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 Minor League News & Autograph Blog Home

Top Prospect Alert - Brendan Harris

By Schuyler Dombroske

DOB: 8/26/80, Age: 22, Bats/Throws: R/R, Height: 6’1’’, Weight: 195. Acquired: Cubs - Drafted in the 5th Round of the 2001 Draft (William & Mary). 2001 Stats: (Low-A - Lansing) .274 AVG, 113 AB, 5 2B, 1 3B, 4 HR, 5 SB, 17 BB, 26 K, .369 OBP, .442 SLG. 2002 Stats: (High-A - Daytona) .329 AVG, 425 AB, 35 2B, 6 3B, 13 HR, 16 SB, 43 BB, 57 K, .395 OBP, .532 SLG; (AA - West Tennessee) .321 AVG, 53 AB, 4 2B, 1 3B, 2 HR, 1 SB, 2 BB, 5 K, .345 OBP, .547 SLG.
    Brendan Harris has had an eventful 2003 already, and the calendar has barely flipped over to March. First of all, the good folks over at Baseball Prospectus came out with their annual top 40 prospects, and lo and behold, Brendan Harris was penned in at #18. As a point of reference, Harris was rated #8 on Baseball America’s top ten for the Cubs, and I haven’t seen him rated above #50 in baseball anywhere else. Needless to say, this caused quite a stir, especially when a good portion of the reasoning for the rating (aside from his excellent statistics) was a favorable comparison to Albert Pujols’ 2000 campaign. Setting aside the “how good is Brendan Harris” issue for one moment, allow me to focus on the primary argument against the comparison of Harris’ 2002 to Pujols’ 2000, which is that Pujols is perceived to be older than his listed age. If anything, that would put Harris on a higher track than Pujols, so that argument is one in favor of the parallels drawn by the comparison, not against. Pujols developed a lot of power seemingly in an instant, which is not something that one typically forecasts for any player. The similarities in the stat lines are certainly there, though, right down to the huge number of doubles, which is a positive indicator for future home run power. Harris is an athletic, line-drive hitter with gap power. He has 71 extra base hits in less than 600 at-bats as a professional, and he actually quickened his pace in that area after a late season promotion to AA. He does not have the look of a home run hitter, but neither did Sammy Sosa at this age, so projecting that is more art than science. Harris’ plate discipline is outstanding, with a slightly better than 0.7:1 BB/K ratio during his brief minor league career. He was a bit less selective in the small sample size at West Tennessee, so monitoring his early season patience would be wise, but he struck out less as well, so I am not concerned about it. On the bases and in the field, Harris shows off the athleticism that made him an all-NY basketball player in high school. He definitely has the skills to be a 20/20 player, perhaps better. In the field, he is capable of playing every infield position in at least an average fashion. He has been well above average at second, where the Cubs have Bobby Hill slated as their long-term answer, and he was also above average at the hot corner, where the Cubs have had a hole the size of the Sears Tower since Ron Santo left to become a perpetually underappreciated entity in the HOF balloting. The primary concern at third base would be his throwing arm, which is excellent, so I don’t see any reason why he will not settle in at that position, except for one small issue this spring: the Cubs decided that Harris looked like he could be a catcher, so they moved him there for a week. The experiment appears to be over already, but if the thought occurred once, it probably won’t die very easily. The Cubs have a hole at catcher as well, and if David Kelton ever figures out how to put his glove on properly, he could help over at third, freeing up Harris for the move. The words “it was just a thought” probably were emitted at some point over the past week, and you certainly can’t blame the Cubs for trying something new.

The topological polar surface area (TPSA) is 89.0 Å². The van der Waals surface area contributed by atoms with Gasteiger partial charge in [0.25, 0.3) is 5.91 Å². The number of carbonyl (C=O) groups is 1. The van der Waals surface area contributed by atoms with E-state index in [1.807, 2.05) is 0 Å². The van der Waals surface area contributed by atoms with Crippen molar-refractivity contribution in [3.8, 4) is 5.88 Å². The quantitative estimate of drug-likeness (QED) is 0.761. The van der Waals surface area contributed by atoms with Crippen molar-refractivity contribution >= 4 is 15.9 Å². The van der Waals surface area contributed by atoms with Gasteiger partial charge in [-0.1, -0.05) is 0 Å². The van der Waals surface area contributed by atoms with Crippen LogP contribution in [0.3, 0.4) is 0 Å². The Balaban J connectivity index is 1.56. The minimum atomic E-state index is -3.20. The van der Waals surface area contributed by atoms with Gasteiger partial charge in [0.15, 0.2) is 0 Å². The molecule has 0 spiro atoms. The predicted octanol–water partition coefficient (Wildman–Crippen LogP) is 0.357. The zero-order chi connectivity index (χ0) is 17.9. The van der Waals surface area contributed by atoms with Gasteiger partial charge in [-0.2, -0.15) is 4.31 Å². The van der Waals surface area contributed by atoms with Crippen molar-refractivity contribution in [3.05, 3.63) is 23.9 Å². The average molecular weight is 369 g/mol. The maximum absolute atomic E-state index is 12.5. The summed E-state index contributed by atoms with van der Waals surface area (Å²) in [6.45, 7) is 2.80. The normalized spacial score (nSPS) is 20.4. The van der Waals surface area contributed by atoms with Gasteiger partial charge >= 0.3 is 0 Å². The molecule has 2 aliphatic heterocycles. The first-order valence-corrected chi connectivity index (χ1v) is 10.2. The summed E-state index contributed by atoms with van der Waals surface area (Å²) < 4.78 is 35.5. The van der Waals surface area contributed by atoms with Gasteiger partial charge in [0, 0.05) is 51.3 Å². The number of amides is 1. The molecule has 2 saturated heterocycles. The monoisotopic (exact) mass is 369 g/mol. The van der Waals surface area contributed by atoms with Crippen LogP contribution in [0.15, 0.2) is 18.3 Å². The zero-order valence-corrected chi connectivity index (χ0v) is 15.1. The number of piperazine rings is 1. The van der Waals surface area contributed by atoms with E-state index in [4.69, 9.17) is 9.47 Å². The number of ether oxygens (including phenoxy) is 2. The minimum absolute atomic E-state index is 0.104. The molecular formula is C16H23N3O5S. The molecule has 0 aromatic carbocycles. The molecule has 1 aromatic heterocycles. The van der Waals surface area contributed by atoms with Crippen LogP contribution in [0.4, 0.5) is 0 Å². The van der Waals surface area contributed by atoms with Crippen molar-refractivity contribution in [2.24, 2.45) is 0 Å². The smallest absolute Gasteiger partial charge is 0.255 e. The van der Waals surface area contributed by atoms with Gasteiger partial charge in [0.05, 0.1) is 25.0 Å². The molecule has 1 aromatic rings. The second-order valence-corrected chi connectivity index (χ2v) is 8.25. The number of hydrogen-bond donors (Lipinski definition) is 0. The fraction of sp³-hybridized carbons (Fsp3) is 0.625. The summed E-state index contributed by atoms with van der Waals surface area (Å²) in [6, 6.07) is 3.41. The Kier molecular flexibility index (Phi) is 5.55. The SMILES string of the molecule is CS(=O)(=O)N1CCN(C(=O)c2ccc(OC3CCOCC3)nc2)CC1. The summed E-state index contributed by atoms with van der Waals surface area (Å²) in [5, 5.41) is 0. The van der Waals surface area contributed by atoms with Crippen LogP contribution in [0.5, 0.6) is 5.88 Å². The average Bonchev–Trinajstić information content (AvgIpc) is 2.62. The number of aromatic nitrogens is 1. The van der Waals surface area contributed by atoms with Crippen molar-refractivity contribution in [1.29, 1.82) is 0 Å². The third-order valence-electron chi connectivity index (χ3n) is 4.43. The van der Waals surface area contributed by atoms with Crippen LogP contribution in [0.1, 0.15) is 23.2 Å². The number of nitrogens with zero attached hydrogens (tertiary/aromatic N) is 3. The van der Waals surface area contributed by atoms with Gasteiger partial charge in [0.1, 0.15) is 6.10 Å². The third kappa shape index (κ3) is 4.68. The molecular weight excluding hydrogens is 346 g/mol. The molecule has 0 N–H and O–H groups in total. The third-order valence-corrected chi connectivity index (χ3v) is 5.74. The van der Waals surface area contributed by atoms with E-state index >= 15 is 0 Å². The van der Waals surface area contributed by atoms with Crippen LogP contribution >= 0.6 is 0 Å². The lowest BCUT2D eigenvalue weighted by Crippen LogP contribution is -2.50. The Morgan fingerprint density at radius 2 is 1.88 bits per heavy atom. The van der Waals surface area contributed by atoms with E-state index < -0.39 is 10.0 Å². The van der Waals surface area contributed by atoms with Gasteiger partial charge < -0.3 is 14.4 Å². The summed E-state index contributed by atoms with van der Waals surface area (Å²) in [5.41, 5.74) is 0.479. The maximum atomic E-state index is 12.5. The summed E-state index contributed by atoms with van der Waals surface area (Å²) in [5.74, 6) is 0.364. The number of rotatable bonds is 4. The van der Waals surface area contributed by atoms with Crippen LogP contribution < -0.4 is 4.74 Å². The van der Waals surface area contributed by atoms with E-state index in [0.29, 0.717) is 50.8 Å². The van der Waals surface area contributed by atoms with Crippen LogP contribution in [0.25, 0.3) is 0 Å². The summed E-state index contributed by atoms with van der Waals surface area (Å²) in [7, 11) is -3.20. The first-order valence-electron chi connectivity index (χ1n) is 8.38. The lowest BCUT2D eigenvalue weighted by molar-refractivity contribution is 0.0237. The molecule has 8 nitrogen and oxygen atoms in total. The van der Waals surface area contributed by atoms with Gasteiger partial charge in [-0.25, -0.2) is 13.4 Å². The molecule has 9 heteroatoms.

I have decided over the past five years or so that my two favorite NL teams (I’ve been an AL guy for life) are the Cubs and the Marlins, for whatever reason. Perhaps I could sense them both building for the future at the time, but I have loved watching Sammy since (and including) 1998, and I catch the Marlins young starters every chance I can with the DirecTV package. The Cubs are on the cusp of something special, with good to great prospects at nearly every position, a group of young flamethrowers, and a superstar to bring it all together. Choi, Hill, Harris, Kelton, Pie, Patterson, and Jackson are all at least somewhat exciting on the offensive end, although there is no conceivable situation that could get more than five of them in the lineup in the next few years. In the rotation, Prior is, well, there’s really no words that would suffice there, and Wood and Clement can both be dominant. Between Cruz, Zambrano, Farnsworth, and Francis Beltran, someone will emerge throwing pellets out of the pen, and they have guys like Guzman, Sisco, and Hagerty moving up behind this group. It is truly a dizzying array of talent, and before a Cubs fan jumps in and tells me that they will find a way to blow it, let me just say that I don’t want to hear it. The Cubs haven’t had this kind of opportunity in the recent past, so we don’t know what they will do with it. My hope is that Dusty Baker finds a way to integrate some of these kids quickly, before guys like Eric Karros and Mark Grudzielanek capture too much of his attention. Harris will likely start 2003 where he finished 2002, which is playing third base in AA, but he could be in Chicago by the end of the year if Mark Bellhorn can’t handle the hot corner. I like the Pujols comparison to some extent, and one with Edgardo Alfonzo would work as well. Either way, it looks like the Cubs have another very talented youngster who will be clamoring for a job in Chicago by 2004. Since that job will have been open for thirty years at that point, I would expect that they will accept his application happily. By the way, I will go out on a limb and say that the Cubs will be returning to the playoffs this year, and it won’t be the last time this decade (or the next to last time) that they get there. Methinks the wait is almost over, except for the Red Sox……..